By: Kayla Gamino (UNIFIED Tobacco Treatment Specialist)
An ample part of UNIFIED’s tobacco reduction program includes creating quit kits for clients. During the initial assessment, we bring out the quit kit while discussing possible quit dates. Each client accessing tobacco reduction services receives 1 quit kit for their time working with the tobacco treatment specialist. Each quit kit includes: a journal, pens, candy/gum, educational tools, and fidget toys.
Journal- The journal is an especially important piece of the quit kit. The journal is a good tool to help keep track of a person’s smoking habits prior to their quit date. Many clients use it to write down when they have cravings, what they are doing when they have cravings, and how they are feeling when they have a craving. This will help the tobacco treatment specialist and client to better come up with coping mechanisms and a quit plan together for when the client experiences cravings. For example, if Mike records that he has a craving every time he is feeling bored then coming up with things for Mike to do while he is bored can help combat cravings.
Pens- The pens are good for when the client needs to journal. We put 2-3 different colored pens in each quit kit to make it easier for the client to be able to journal. Pens can also act as a fidget toy.
Candy/Gum- Each quit kit comes with a variety of candy. We use Twizzlers, Life Savers, and mints normally. The Twizzlers can help with the hand to mouth habit of smoking. It is a similar shape to a cigarette. The Life Savers, mints, and gum are good at combating the oral fixation that often comes with smokers.
Educational Tools- In each quit kit, we put a pamphlet for the Michigan Tobacco Quit Line. In the pamphlet, it gives little facts on how smoking affects the body as well as the number to the Quit Line for clients to utilize. We also include a UNIFIED Tobacco Services palm card that has contact information and HIV and Tobacco use facts. As an added bonus, we include the Michigan HIV/STD Hotline number.
Fidget Toys- Each quit kit includes rubber bands that are used by switching wrists when a craving occurs. It helps to keep the hands and mind busy. Additionally, each client gets to choose another fidget toy. We have two different options. One is a bike chain fidget toy that is small enough to fit in a pants pocket. The other is a Bendeez toy that can be molded into different shapes. Both are used to help combat boredom and keep the hands and mind busy.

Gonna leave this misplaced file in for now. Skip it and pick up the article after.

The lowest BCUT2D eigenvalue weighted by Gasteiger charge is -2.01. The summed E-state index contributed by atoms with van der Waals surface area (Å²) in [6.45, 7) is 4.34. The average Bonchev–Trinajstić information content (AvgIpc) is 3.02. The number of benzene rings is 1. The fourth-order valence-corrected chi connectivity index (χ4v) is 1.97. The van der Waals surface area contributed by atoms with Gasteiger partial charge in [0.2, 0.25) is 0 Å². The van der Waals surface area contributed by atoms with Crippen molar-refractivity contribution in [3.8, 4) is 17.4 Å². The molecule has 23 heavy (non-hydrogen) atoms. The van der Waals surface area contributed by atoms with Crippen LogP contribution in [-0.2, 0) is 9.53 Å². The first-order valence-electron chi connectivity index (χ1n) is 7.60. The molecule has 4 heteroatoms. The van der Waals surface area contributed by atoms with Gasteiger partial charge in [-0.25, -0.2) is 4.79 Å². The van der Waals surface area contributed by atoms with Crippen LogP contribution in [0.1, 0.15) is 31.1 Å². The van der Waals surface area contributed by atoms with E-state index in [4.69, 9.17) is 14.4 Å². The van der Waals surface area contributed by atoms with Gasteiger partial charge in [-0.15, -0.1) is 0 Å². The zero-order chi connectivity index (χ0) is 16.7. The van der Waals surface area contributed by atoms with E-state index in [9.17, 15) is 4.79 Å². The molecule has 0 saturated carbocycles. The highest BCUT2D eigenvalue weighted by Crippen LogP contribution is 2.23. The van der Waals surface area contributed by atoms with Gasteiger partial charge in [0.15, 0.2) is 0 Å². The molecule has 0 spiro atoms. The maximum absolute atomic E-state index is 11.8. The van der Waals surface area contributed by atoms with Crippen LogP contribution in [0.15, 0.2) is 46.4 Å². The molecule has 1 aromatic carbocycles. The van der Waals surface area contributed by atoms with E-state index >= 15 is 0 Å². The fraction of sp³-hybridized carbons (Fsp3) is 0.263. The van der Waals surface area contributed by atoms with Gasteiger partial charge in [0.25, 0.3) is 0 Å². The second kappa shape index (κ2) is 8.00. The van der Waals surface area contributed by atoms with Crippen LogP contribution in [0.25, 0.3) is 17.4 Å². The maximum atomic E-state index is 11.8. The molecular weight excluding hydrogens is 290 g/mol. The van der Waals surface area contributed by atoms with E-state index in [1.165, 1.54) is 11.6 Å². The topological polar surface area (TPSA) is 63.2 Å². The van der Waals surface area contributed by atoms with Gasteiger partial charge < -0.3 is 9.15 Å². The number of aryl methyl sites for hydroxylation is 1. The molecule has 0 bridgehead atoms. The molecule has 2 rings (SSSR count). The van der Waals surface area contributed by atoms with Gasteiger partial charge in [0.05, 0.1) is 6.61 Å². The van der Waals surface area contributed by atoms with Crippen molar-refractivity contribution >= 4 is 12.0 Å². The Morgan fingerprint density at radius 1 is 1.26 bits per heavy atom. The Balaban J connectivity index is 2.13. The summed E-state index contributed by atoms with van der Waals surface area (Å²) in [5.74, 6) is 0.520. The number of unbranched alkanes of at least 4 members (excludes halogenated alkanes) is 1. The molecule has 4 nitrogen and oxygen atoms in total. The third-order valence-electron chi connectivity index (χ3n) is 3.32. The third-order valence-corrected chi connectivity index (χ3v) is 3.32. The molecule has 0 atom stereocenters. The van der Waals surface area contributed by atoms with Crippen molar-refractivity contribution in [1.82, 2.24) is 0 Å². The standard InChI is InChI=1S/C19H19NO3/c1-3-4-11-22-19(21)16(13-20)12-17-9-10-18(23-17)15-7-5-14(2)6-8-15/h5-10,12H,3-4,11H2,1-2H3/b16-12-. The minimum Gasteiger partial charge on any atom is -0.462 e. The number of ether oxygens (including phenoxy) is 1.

All of these items have gotten positive feedback from current tobacco clients. If you are a current tobacco user and you think that a quit kit would be beneficial to your quit/reduction attempt, please contact UNIFIED- HIV Health and Beyond to meet with a Tobacco Treatment Specialist!
By: Kayla Gamino (UNIFIED Tobacco Treatment Specialist)
A session with the tobacco treatment specialists is different for everybody. We meet you wherever you’re at and will continue to be there for you every step of the way. It all starts with a referral from your case manager. At each visit, they will ask about your tobacco use and assess your readiness to quit. If you both decide that you are a good candidate for the tobacco program, the case manager will fill out a referral form with you and give it to the tobacco treatment specialists (TTS).
So how is your readiness to quit determined? Through The FIVE A’s; ask, advise, assess, assist, and arrange.
Ask- Your case manager is required to ask every client about their tobacco use at each visit and record it in our records.
Advise- If the client answered that they were a tobacco user, then the case manager will advise them to quit their tobacco use and discuss the benefits of doing so.
Assess- Next, the case manager will assess the clients willingness and readiness to make a quit attempt. If the client is interested in talking to the TTS about tobacco reduction, the case manager will then make the referral to the tobacco treatment specialist. In some cases the case manager will refer the client, with the client’s consent, to the TTS before they are considered “ready” in order to get the client thinking about quitting and to help establish the relationship between the client and the tobacco treatment specialist.